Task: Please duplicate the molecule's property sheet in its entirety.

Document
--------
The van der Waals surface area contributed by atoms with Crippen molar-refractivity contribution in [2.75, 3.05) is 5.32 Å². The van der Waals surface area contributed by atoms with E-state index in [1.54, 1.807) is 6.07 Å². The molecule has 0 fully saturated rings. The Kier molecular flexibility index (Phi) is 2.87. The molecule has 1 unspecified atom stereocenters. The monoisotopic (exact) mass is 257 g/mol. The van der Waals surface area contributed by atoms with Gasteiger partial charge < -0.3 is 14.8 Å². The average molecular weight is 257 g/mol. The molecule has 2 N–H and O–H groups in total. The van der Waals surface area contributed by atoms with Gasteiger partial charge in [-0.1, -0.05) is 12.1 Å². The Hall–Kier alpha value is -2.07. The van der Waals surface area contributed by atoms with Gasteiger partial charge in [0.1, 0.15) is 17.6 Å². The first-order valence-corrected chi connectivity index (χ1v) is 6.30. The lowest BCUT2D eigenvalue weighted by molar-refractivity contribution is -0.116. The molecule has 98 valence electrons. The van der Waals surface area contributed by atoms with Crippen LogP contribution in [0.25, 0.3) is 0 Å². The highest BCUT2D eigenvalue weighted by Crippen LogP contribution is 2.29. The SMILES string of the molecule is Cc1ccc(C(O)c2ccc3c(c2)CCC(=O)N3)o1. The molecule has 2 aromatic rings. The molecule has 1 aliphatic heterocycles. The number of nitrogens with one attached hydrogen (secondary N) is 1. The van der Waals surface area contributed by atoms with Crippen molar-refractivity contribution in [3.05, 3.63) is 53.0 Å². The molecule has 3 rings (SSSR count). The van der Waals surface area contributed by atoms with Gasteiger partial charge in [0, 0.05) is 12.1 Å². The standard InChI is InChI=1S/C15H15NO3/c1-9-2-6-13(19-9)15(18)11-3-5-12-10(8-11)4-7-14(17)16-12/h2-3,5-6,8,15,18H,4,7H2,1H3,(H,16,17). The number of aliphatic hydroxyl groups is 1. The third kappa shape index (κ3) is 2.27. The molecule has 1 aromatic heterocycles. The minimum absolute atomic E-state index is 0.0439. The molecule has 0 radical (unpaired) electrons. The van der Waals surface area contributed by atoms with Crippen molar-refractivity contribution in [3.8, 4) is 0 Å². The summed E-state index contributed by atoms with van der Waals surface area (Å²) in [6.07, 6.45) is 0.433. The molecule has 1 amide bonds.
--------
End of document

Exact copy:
The van der Waals surface area contributed by atoms with Crippen molar-refractivity contribution in [2.75, 3.05) is 5.32 Å². The van der Waals surface area contributed by atoms with E-state index in [1.54, 1.807) is 6.07 Å². The molecule has 0 fully saturated rings. The Kier molecular flexibility index (Phi) is 2.87. The molecule has 1 unspecified atom stereocenters. The monoisotopic (exact) mass is 257 g/mol. The van der Waals surface area contributed by atoms with Gasteiger partial charge < -0.3 is 14.8 Å². The average molecular weight is 257 g/mol. The molecule has 2 N–H and O–H groups in total. The van der Waals surface area contributed by atoms with Gasteiger partial charge in [-0.1, -0.05) is 12.1 Å². The Hall–Kier alpha value is -2.07. The van der Waals surface area contributed by atoms with Gasteiger partial charge in [0.1, 0.15) is 17.6 Å². The first-order valence-corrected chi connectivity index (χ1v) is 6.30. The lowest BCUT2D eigenvalue weighted by molar-refractivity contribution is -0.116. The molecule has 98 valence electrons. The van der Waals surface area contributed by atoms with Crippen LogP contribution in [0.25, 0.3) is 0 Å². The highest BCUT2D eigenvalue weighted by Crippen LogP contribution is 2.29. The SMILES string of the molecule is Cc1ccc(C(O)c2ccc3c(c2)CCC(=O)N3)o1. The molecule has 2 aromatic rings. The molecule has 1 aliphatic heterocycles. The number of nitrogens with one attached hydrogen (secondary N) is 1. The van der Waals surface area contributed by atoms with Crippen molar-refractivity contribution in [3.05, 3.63) is 53.0 Å². The molecule has 3 rings (SSSR count). The van der Waals surface area contributed by atoms with Gasteiger partial charge in [0, 0.05) is 12.1 Å². The standard InChI is InChI=1S/C15H15NO3/c1-9-2-6-13(19-9)15(18)11-3-5-12-10(8-11)4-7-14(17)16-12/h2-3,5-6,8,15,18H,4,7H2,1H3,(H,16,17). The number of aliphatic hydroxyl groups is 1. The third kappa shape index (κ3) is 2.27. The molecule has 1 aromatic heterocycles. The minimum absolute atomic E-state index is 0.0439. The molecule has 0 radical (unpaired) electrons. The van der Waals surface area contributed by atoms with Crippen molar-refractivity contribution in [3.8, 4) is 0 Å². The summed E-state index contributed by atoms with van der Waals surface area (Å²) in [6.07, 6.45) is 0.433. The molecule has 1 amide bonds.